New long-acting, less-toxic HIV drug suppresses virus in humanized mice

January 8, 2018, Yale University
HIV-1 Virus. Credit: J Roberto Trujillo/Wikipedia

A team of Yale researchers tested a new chemical compound that suppresses HIV, protects immune cells, and remains effective for weeks with a single dose. In animal experiments, the compound proved to be a promising new candidate to enhance current HIV treatment regimens—without increasing toxic side effects, the researchers said.

The finding builds on the work of senior co-authors Karen S. Anderson and William L. Jorgensen, who used computational and structure-based design methods to develop a class of compounds that target a viral protein essential for HIV to replicate. The researchers refined this class of to boost potency, lower toxicity, and improve -like properties in order to identify a promising preclinical . In collaboration with Priti Kumar's lab at Yale, the drug candidate was tested in mice with transplanted human blood cells and infected with HIV.

In the humanized mice, the compound achieved key goals of HIV treatment: It suppressed the virus to undetectable levels in the blood; it protected the that the virus infects; and it worked synergistically with approved HIV medications, the researchers said.

Additionally, working with Yale drug delivery expert Mark Saltzman and his laboratory, the researchers found that the effects of a single dose of the compound—delivered in a long-acting nanoparticle form—lasted for nearly a month.

While further testing is needed, the compound has potential for improving treatment for HIV, which affects 37 million people worldwide, said Anderson. "Our drug candidate works synergistically with all current classes of HIV drugs, as well as some that are also being tested in clinical trials. It enhances their potency and could be a better combination medication."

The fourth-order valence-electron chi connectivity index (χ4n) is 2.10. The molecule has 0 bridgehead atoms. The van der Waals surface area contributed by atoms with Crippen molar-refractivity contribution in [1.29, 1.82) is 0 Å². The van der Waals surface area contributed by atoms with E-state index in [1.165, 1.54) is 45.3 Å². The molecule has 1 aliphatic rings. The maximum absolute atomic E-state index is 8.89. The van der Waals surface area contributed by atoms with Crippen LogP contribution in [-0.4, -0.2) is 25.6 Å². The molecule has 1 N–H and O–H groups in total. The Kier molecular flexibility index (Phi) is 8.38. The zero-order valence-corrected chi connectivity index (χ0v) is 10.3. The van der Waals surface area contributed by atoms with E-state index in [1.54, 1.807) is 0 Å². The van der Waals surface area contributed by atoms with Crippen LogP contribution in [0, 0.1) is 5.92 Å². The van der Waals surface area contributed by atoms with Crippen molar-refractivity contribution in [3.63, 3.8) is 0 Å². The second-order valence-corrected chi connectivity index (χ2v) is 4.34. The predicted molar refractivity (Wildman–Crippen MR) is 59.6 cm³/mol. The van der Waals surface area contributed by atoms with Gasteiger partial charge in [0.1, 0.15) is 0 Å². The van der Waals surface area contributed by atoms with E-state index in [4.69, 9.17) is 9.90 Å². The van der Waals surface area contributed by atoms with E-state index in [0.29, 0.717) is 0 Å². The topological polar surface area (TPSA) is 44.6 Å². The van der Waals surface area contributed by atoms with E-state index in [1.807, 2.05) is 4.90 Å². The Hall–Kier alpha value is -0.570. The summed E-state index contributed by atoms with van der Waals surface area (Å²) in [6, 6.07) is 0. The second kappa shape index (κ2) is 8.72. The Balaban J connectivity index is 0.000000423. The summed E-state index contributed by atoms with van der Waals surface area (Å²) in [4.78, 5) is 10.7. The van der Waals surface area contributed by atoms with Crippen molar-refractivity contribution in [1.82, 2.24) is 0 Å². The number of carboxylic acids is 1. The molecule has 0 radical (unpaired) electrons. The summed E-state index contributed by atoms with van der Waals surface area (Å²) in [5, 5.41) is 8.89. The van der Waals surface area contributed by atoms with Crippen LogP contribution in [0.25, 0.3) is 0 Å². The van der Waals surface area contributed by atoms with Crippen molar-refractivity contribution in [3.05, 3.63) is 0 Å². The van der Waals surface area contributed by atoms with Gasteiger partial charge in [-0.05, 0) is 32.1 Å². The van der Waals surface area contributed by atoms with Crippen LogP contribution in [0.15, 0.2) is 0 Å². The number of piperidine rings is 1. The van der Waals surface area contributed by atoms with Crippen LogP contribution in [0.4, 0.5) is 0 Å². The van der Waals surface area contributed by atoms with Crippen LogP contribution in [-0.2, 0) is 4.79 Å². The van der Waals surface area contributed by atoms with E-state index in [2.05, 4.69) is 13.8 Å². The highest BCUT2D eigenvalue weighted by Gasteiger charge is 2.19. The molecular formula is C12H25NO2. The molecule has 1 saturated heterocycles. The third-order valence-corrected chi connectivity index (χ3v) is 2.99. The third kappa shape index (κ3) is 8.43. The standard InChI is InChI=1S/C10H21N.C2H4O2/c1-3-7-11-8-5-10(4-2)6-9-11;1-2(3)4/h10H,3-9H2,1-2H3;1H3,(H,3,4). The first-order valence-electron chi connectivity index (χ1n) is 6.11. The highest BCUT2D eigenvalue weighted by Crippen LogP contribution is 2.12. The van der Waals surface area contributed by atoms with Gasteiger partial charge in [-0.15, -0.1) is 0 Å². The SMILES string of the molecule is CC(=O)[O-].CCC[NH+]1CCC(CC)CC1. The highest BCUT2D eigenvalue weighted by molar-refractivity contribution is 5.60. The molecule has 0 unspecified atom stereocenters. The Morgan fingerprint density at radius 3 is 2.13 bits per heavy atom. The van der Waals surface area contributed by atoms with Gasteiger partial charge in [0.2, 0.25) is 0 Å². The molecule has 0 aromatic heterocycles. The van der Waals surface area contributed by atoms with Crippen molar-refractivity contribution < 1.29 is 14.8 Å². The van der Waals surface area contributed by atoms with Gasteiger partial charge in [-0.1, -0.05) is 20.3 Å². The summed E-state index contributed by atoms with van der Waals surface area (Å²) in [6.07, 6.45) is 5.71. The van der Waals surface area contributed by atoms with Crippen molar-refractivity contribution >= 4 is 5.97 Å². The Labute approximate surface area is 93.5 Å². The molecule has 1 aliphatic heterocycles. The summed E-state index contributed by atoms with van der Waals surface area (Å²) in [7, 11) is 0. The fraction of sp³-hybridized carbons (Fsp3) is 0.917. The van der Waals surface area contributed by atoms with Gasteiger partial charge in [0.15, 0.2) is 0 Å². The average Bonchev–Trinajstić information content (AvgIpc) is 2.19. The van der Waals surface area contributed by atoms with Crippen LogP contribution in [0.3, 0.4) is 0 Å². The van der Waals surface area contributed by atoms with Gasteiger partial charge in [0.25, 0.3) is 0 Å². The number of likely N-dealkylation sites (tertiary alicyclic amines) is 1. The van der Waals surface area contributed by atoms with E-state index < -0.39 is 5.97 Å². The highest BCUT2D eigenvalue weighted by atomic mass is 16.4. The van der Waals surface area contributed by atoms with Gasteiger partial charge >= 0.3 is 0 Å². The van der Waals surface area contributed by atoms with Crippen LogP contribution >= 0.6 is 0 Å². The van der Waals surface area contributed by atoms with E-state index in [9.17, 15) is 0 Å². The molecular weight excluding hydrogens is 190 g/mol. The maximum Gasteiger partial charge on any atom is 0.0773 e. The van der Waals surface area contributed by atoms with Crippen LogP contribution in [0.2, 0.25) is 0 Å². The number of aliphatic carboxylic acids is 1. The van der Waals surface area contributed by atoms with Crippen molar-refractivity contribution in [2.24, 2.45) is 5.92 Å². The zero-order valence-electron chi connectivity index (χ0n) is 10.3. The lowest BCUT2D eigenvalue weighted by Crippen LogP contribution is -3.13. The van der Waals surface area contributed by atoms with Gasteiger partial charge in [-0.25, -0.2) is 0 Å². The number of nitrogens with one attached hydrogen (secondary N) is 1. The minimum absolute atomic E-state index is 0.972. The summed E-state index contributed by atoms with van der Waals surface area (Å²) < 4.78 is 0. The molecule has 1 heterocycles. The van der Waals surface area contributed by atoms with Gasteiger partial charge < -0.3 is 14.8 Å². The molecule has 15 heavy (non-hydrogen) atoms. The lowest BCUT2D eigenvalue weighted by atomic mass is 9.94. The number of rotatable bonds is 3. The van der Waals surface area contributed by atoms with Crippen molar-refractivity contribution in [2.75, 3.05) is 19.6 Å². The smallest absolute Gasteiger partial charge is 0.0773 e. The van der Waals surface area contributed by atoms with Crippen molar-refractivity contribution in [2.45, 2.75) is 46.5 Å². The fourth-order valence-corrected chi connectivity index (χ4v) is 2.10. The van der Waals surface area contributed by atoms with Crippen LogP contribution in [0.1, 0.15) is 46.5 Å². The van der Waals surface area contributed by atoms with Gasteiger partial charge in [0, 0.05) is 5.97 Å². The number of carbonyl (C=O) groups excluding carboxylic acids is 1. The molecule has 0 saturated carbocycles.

The study is published by Proceedings of the National Academy of Sciences (PNAS)

Explore further: A new method for removing cells infected with the AIDS virus

More information: Shalley N. Kudalkar et al. From in silico hit to long-acting late-stage preclinical candidate to combat HIV-1 infection, Proceedings of the National Academy of Sciences (2017). DOI: 10.1073/pnas.1717932115

Related Stories

A new method for removing cells infected with the AIDS virus

October 2, 2017
With the successful suppression of the AIDS virus (HIV) through medication, the focus turns toward its eradication. Researchers from Kumamoto University in Japan have developed a new compound that is key to the destruction ...

New drug shows potential as a different kind of antidepressant in mouse trials

November 6, 2017
A potential new antidepressant and antianxiety treatment with a unique mechanism of action has been developed by scientists at the University of Bath.

Breast cancer drug discovery offers hope of new treatments

May 23, 2016
A drug for breast cancer that is more effective than existing medicines may be a step closer thanks to new research.

Recommended for you

Study shows how HIV is shielded from immune attack

July 10, 2018
Scientists from UNSW Sydney and the UK have discovered that the human immunodeficiency virus (HIV) hijacks a small molecule from the host cell to protect itself from being destroyed by the host's immune system.

Out-of-pocket costs put HIV prevention drug out of reach for many at risk

July 4, 2018
Public health officials are expanding efforts to get the HIV prevention pill into the hands of those at risk, in a nationwide effort to curb infections. But the officials are hitting roadblocks—the drug's price tag, which ...

New simulation tool predicts how well HIV-prophylaxis will work

June 14, 2018
A new mathematical simulation approach predicts the efficacy of pre- and post-exposure prophylaxis (PrEP) medications, which help prevent HIV infection. The framework, presented in PLOS Computational Biology by Sulav Duwal ...

Many at risk for HIV despite lifesaving pill

June 11, 2018
Multiple barriers may stop high-risk individuals from accessing an HIV drug that can reduce the subsequent risk of infection, according to a new University of Michigan study.

Active HIV in large white blood cells may drive cognitive impairment in infected mice

June 7, 2018
Macrophages, large white blood cells that engulf and destroy potential pathogens, harbor active viral reserves that appear to play a key role in impaired learning and memory in mice infected with a rodent version of HIV. ...

HIV vaccine elicits antibodies in animals that neutralize dozens of HIV strains

June 4, 2018
An experimental vaccine regimen based on the structure of a vulnerable site on HIV elicited antibodies in mice, guinea pigs and monkeys that neutralize dozens of HIV strains from around the world. The findings were reported ...

0 comments

Please sign in to add a comment. Registration is free, and takes less than a minute. Read more

Click here to reset your password.
Sign in to get notified via email when new comments are made.